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Mumbai-based logistics startup Emiza raises $4.5M in round led by Mayfield

Mumbai-based logistics startup Emiza raises $4.5M in round led by Mayfield

Thursday April 13, 2017 , 4 min Read

Mumbai-based third-party logistics startup Emiza on Thursday announced that it has raised $4.5 million, in a funding round led by Mayfield. The round also saw participation from existing investors Nishant Rao, COO, Freshdesk, and Dileep Nath. The funds will be primarily used to expand the business to other geographies, in hiring a robust leadership team, and to focus on technology.

This is the third round of funding for the logistics startup, which was started in early 2016 by Ajay Rao and Rajesh Sharma. Having worked in logistics for over 14 years, and seeing an e-commerce boom happening in India, Ajay realised in 2015 that in e-commerce logistics, specifically in the warehousing side, nobody could claim to be an expert in the space. On how they started up, he tells YourStory,

“I also saw that the SME logistics service was underserved. Most were focussing on automotive parts and nobody was focussing on the SME space. That’s why I felt that SMEs would get more prominence. So we decided to start to cover our warehousing business focussed on B2B and e-commerce fulfilment. When Rajesh joined in as the co-founder, we started our distribution business.”
L-R - Rajesh Sharma and Ajay Rao

The company, today, claims to have a network of over 23 hubs, and a captive fleet in North India catering to even Tier III and IV cities. Emiza also offers its clients an integrated warehousing platform, giving them end-to-end visibility and a single-window solution. Emiza’s clientele consists of SMEs as well as Indian and foreign MNCs across FMCG, pharma, automobile, consumer durable and publishing industries.

On what nudged them to make an investment, Vikram Godse, Managing Partner, Mayfield Advisors LLP, told YourStory, that while primary distribution as well as last-mile logistics is a well-funded space in India, there is an absence of an established player that connects the dots between the two spaces.

“By providing a tech-driven, one-stop logistics solution, combined with a hub-and-spoke warehousing model that drives costs lower, Emiza’s offering is going to be a big pain killer for its customers,” Vikram says.

The Emiza founders believe that while the market is flooded with players catering to B2C needs, the B2B market is yet to receive its due. Ajay notes that most companies work on a three-tier supply chain to move their goods. Tier one being the factory, tier two being the dealer and tier three being retail. Ajay says,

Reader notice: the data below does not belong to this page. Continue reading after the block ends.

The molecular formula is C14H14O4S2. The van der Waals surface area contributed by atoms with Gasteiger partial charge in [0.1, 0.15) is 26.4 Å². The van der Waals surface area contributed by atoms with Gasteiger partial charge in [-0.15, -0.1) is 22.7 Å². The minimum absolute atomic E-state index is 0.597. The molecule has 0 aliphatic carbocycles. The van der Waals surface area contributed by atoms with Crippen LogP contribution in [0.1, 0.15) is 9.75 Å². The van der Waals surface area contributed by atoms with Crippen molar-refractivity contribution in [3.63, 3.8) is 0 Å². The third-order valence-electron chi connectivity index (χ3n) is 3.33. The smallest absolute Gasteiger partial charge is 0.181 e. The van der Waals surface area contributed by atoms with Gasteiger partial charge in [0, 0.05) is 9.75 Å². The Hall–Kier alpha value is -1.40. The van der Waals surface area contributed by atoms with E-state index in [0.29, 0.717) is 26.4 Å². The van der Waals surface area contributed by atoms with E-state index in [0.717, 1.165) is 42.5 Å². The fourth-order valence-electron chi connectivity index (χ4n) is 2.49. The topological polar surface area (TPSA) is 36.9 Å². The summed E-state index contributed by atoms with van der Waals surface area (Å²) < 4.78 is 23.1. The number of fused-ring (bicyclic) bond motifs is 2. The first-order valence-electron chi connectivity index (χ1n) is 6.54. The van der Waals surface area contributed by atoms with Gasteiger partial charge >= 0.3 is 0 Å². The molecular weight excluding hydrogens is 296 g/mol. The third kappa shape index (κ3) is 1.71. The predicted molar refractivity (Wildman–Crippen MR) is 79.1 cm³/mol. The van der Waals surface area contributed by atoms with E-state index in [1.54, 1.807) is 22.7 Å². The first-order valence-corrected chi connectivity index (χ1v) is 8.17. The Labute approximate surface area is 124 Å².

“There are people who provide primary transportation for the factory to the regional warehouse, but there aren’t those who move from the regional warehouse to the dealer and retailer. Companies have to work with several different players over 20 to 30 different transporters. The space is highly fragmented and needs to be organised.”

He adds that as you move from primary transportation to intra-region and intra-state, shipments get smaller, and hence the transport mix changes from full truck loads (FTL) to less than a truck load (LTL). Managing an intra-region LTL network catering to Tier III and IV cities is a complex problem, and requires the right mix of technology and operating model.

On other players like Blackbuck and Rivigo, Ajay says that Blackbuck is focussed on full-truck load and Emiza works on less truckload. “The LTL market itself is $30 billion and the FTL is another big market; each player has a big market and is focussed on that,” adds Ajay.

In March this year, Blackbuck also raised its Series C funding of $70 million led by Sands Capital. The B2B logistics market is getting attention by biggies, with giants like Mahindra and Mahindra, which launched SmartShift, a bidding app for transporters to connect directly to businesses, taking keen interest.

The logistics space, Ajay admits, is hard to crack but is nevertheless a big market. Most players aren’t open to change, and convincing them is a big challenge. He says,

“It also isn’t just a technology play. Logisitics business isn’t about just building a great tech backend and system; it is operationally-intensive, and you therefore need the right number of experienced people doing it.”

According to the report ‘Logistics Market in India 2015-2020’ by market researcher Novonous, the entire logistics industry in India is pegged at $300 billion, growing at a CAGR of 12.17 percent by 2020.